Growing your own food is easy, responsible, and super tasty. Plus, you don’t need that much space. Just utilize your imagination!
Reasons why growing your own food rocks:
- Lessen your carbon footprint by growing some things yourself. (Remember… those tomatoes at PathMart didn’t grow there. They grew hundreds of miles away. They hitched a ride on a huge truck across the country.)
- It’s cheaper to grow your own herbs than to keep buying those small packets. Plus, you only use about half of it before it goes off and you have to throw the thing away.
- Wanna be healthier? If you’ve grown it… you’ll eat it. Anything that makes us eat more fruits and veggies is a good thing.
- It forces you to be outdoors. Or, kind of outdoors. Anyway, you’ll probably get a little vitamin D from this activity.
- Monsanto can’t get you if you know where your food is coming from. (Make sure your seeds and seedlings are not genetically altered or modified.)
- You’ll reduce food waste. If you’ve waited for something to ripen on a vine that you take care of… you’re less likely to let it spoil and throw it out. That’s not really the case with that stupid banana that has gross brown spots you paid 50 cents for, right? That guy is going to spoil and get thrown out.
- It doesn’t take up that much time. I’d equate it to caring for fish in a tank.
- I sound like a hippie, but it’s fun. It turned fun. I don’t know how. Just kinda snuck up on me.
I can hear you say, “Well, I don’t have a backyard with room for a garden. I have no space!”
Dude. I live in New York City. I don’t have access to a yard… but I do use every inch of outdoorsey-type space I’ve got!
My First Fire Escape Garden:
Chilis, mint, tomatoes, basil, lettuce. YUM!
The tomatoes had a lovely view!
Big bowl of lettuce.
A look at the chili plants… grown from a seed from New Mexico, grown in Memphis, seeded and grown in England, and now planted and growing in NYC. I still have these chili plants, and they still produce chilies.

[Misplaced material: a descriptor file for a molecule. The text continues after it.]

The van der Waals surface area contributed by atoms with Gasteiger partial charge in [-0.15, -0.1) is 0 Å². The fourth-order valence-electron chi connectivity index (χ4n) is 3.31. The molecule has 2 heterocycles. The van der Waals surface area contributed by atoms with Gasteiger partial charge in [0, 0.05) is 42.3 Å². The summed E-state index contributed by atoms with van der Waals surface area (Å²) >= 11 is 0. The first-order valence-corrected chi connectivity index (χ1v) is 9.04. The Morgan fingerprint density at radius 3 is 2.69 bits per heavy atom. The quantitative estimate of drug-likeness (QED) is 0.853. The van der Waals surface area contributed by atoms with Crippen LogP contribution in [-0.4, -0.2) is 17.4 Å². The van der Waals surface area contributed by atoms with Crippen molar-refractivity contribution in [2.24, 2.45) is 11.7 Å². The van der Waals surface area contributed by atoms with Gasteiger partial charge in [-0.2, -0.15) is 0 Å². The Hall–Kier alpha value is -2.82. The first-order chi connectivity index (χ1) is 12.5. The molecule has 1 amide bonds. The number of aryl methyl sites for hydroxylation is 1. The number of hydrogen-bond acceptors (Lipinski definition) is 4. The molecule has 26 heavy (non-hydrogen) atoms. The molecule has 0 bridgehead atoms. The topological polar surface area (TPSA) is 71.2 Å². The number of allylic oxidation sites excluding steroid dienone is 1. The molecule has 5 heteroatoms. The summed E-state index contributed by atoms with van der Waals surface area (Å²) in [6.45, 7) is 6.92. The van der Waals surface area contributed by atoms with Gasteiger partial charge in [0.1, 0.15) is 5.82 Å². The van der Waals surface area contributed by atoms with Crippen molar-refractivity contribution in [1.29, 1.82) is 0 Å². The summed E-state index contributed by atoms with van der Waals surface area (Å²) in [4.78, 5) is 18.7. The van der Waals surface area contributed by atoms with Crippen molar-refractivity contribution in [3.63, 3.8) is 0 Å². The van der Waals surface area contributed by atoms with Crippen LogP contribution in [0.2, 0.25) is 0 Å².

At the bottom right, you can get a good look at the chocolate mint going wild. You have to plant it in its own container, or it will completely take over. I still have this chocolate mint plant, though it’s now in a bigger pot.
These turn into tomatoes. Delicious.
Grown-up lettuce bowl.
One of the tomatoes coming in.
Kitchen “Seedling” Area:
This is where the chilies started life in NYC.
Chili plant starting up in a plastic cup. Lettuce growing out of an old tomato can.
I like making my own tabs for the plants.
Ripening tomatoes in a bag is the way to go, hence, my Magic Tomato Ripening Device.
Before the tomatoes go into the chokey to ripen. #matilda
The first chili plant seedling.
I used the plastic cups and tiny ziplocks as a greenhouse for the chili seeds to grow. All done indoors by my kitchen sink.
It’s rather badass using tomato, basil, chili, and lettuce you friggin’ GREW YOURSELF to make sandwiches and tomato salad with.
But, Alas, Wintertime:
The tomato plants, unfortunately, only last one spring/summer/fall, so I left them outside.
But the chili plants and chocolate mint last a lot longer than one year, so they got their own spare-bedroom window area during the snow 🙂
Current Apartment Garden Ingenuity:
I now live in a duplex, so I’ve got my own front door and entry area. It’s perfect for a make-shift veggie and herb garden! I have two black racks I constructed and pushed together to fit the area and get the plants up in the sun.
The bright green thing has a slit up the middle so it can sit on a balcony. I keep thyme and rosemary in it.
looking down into the various contraptions I’m growing things out of.
This big bucket of basil and cherry tomatoes I can move around with the sun.
Hey, little guy!
Growing tomatoes out of a tin can? Yup.
Three of the chili plants outside Chef B’friend’s office window. Hey, you gotta use any space you can that gets sun!
Lettuce, sage, and more lettuce growing out on the ledge out of my office.
Two chili plants and the chocolate mint outside one of the living room windows. Yes, that’s right by the New York City sidewalk. I measured the space at the bottom of each “safety cage” and got wood cut at the Home Depot for the plants to sit on.
View from the street of my office garden and Chef B’friend’s office garden.
Close-up of the sidewalk garden.
Here’s the point: I’ve got just the tiniest amount of space to grow this stuff. I also just started learning last year how to do it… I’m not an expert. I had no previous experience. I had the sun and Google. If I can do it, you can do it!
Do YOU have a garden? What kind of space restrictions are YOU dealing with? Leave a comment!